Slugger Greg Vaughn excelled on the diamond from a young age. He starred at Kennedy High School before taking his powerful bat to the University of Miami and becoming a cornerstone at ‘The U’ during his time in South Florida.
Vaughn was drafted in the fourth round of the 1984 MLB Amateur draft by the Milwaukee Brewers. A four time All-Star, he spent time with five teams over the course of his 15- year MLB career. The 1998 Silver Slugger Award winner was one of the most feared power hitters in the game during his prime, mashing over 350 home runs while driving in over 1,000 runs during his career.
The multi-dimensional retiree is also heavily involved in the wine industry, partnering with a group to start GV23 Wines, which is Vaughn’s own brand and label of wine.
In the latest edition of Card Back Q&A, Vaughn discusses his short lived career as a roofer, taking off in Bob Uecker’s car, admiration for Bobby Bonds and more.
Tony Reid-Your 1992 Studio card mentioned that you had a job as a roofer as a young man. Can you tell us about your time roofing?
Greg Vaughn-That job lasted one day. I am from (Sacramento) California. When I went to Cape Cod I got a summer job. It was like ‘Hey can you carry these shingles up this roof?’ They were all A-frames. I called home and said ‘I think you guys are going to have to send me money because I’m not getting back on these roofs.’ Then they just had me drive the truck around. I called my coach and said I might just have to go home because I wasn’t going to be able to get on these roofs and carry supplies and all that stuff. (Laughs) So, they worked it out that I just drove around and delivered supplies from job site to job site all day. It took one day to stop being a roofer.
TR-That same Studio card stated that you wanted to meet Walter Payton. That is near and dear to my heart as a lifelong Chicago Bears fan. Did you get that opportunity before he passed?
GV– No I did not. I have become really good friends with Jim McMahon and other guys that played with him. Football was my first love. I loved the way he ran the ball and his passion for the game. I played running back on offense and safety on defense. They would call him ‘Sweetness’ and they called me ‘Sweet G’, so it was a way I could tie myself to Walter Payton. That was a glimpse inside Greg Vaughn’s worship of Walter Payton.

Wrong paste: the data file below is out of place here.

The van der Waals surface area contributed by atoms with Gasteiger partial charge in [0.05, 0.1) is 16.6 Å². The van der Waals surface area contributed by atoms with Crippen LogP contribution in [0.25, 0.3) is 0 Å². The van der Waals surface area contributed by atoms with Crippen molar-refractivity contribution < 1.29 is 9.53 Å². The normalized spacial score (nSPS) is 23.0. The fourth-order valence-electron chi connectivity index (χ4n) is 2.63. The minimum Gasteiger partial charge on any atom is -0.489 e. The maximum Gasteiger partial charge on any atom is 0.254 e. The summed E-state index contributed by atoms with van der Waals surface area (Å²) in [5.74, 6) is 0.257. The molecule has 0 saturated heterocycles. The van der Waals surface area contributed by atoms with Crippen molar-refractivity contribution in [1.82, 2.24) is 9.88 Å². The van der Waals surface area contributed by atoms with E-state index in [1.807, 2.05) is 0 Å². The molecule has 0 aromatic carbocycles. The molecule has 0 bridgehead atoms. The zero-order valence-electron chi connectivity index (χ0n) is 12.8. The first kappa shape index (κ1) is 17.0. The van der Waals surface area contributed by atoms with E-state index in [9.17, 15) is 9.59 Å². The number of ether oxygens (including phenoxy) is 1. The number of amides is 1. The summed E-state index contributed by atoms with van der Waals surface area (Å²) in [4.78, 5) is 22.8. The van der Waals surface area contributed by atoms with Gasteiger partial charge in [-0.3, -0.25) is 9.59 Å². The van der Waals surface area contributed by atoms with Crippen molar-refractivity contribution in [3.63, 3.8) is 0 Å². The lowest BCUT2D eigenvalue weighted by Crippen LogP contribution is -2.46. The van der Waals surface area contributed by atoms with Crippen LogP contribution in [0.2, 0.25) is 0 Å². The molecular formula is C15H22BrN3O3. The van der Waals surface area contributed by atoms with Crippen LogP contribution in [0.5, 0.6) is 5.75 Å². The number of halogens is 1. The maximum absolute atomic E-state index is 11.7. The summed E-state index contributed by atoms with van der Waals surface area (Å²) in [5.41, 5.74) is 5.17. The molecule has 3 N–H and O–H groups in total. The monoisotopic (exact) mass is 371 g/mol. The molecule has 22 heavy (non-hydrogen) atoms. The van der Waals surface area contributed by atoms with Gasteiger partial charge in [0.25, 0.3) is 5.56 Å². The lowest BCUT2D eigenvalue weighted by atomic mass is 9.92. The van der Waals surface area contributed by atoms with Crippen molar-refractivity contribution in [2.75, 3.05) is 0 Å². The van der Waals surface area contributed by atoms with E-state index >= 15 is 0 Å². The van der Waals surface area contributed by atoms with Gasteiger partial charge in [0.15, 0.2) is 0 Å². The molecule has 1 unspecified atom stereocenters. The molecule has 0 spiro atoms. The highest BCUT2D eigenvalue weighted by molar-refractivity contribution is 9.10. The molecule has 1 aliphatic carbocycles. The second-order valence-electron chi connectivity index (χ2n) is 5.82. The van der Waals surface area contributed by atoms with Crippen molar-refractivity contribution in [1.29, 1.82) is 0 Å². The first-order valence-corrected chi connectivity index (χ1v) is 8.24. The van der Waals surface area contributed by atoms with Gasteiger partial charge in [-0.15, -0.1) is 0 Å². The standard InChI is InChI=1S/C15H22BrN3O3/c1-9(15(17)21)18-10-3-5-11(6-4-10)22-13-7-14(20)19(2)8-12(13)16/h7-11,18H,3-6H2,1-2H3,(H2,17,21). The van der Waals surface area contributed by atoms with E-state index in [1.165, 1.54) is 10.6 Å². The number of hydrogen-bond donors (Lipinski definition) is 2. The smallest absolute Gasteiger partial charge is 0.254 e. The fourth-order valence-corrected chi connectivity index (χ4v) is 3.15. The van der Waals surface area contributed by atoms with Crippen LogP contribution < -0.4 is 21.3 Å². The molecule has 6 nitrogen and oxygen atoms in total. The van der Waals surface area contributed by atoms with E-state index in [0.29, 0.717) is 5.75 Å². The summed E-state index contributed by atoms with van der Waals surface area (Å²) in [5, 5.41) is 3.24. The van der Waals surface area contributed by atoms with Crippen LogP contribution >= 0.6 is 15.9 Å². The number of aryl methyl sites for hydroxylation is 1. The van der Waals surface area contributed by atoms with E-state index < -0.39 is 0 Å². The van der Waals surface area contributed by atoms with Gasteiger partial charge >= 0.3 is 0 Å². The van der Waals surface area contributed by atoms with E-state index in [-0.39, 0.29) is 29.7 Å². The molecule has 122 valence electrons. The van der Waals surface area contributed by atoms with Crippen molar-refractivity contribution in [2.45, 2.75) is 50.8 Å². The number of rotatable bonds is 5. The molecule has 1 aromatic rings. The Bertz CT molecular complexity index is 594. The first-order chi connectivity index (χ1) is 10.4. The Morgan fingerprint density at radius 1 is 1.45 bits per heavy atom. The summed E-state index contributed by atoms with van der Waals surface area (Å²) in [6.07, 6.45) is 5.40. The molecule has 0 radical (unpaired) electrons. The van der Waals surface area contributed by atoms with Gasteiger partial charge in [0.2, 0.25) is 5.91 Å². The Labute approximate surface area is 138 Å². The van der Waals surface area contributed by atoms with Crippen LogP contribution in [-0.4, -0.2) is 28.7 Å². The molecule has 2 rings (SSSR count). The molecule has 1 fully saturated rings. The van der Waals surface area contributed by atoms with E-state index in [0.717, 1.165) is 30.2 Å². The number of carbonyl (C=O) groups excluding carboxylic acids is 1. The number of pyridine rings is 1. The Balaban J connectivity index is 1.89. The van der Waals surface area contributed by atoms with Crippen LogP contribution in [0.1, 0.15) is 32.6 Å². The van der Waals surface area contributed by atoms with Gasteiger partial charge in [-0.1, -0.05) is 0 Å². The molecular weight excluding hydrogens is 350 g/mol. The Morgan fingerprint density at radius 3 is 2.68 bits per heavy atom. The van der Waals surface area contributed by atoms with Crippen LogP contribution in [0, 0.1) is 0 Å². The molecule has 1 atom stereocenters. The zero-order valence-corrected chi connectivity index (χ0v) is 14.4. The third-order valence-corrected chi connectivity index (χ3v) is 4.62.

TR- Your 1993 Studio card noted that your favorite announcer was Bob Uecker. Can you share a story of your time with the long-time Brewers broadcaster and occasional actor?
GV-He is literally that funny in real life. I would go fishing with Ueck. He knows the game. He was able to play in the city he grew up in. He is one of those iconic type of people that get statues made of them. I am telling you, I played with some Hall of Famers but Ueck is probably the most popular person in the organization. He couldn’t go anywhere. He was a superstar in his own right. It was impressive.
I have a wine label, GV23 Wines and I was in Milwaukee at the ballpark recently and I wanted to know what my “adopted dad” thought of my wine. He had a few sips and he actually liked it. It’s always good to see him. Back when I was playing we used to have our cars underneath the stadium in the tunnel. I used to jump in his car and take it. He would be like ‘Goddamn, it Vaughn! Where are you at?’ It was a good time. He’s special. He was born to have that kind of job.
TR-The card also said your favorite player as a kid was Bobby Bonds. Very underrated pick but a good one, right?
GV– Yeah, growing up in Northern California we have a favorite American and National League team. The Giants were my National League team. The A’s were my American League team. I loved Bert Campaneris and Joe Rudi. I loved Reggie Jackson. I loved Vida Blue, ‘Blue Moon’, all of those guys. I loved Willie McCovey and Bobby Bonds. They were my two favorite players. I only got to see certain teams back then, the Dodgers and the local team. I loved Dave Parker. I really liked George Foster and Dave Winfield and the next thing I know I am playing against them.
TR-To grow up borderline idolizing these guys to then step in the same field and compete against them had to be an incredible thing.
GV-Internally, you just didn’t want to make yourself look like a fool if they said something to you. In retrospect, you had to feel like you belonged, otherwise you wouldn’t stay there. You didn’t want to be arrogant. From Rickey Henderson, to Dave Winfield and Jerry Royster, who is a member of my family and a hero of mine, I wanted to be humble and take any advice I could from those guys. There were so many players that were influential in my career that I just wanted to soak it all in and find out what made them successful and be a student of the game.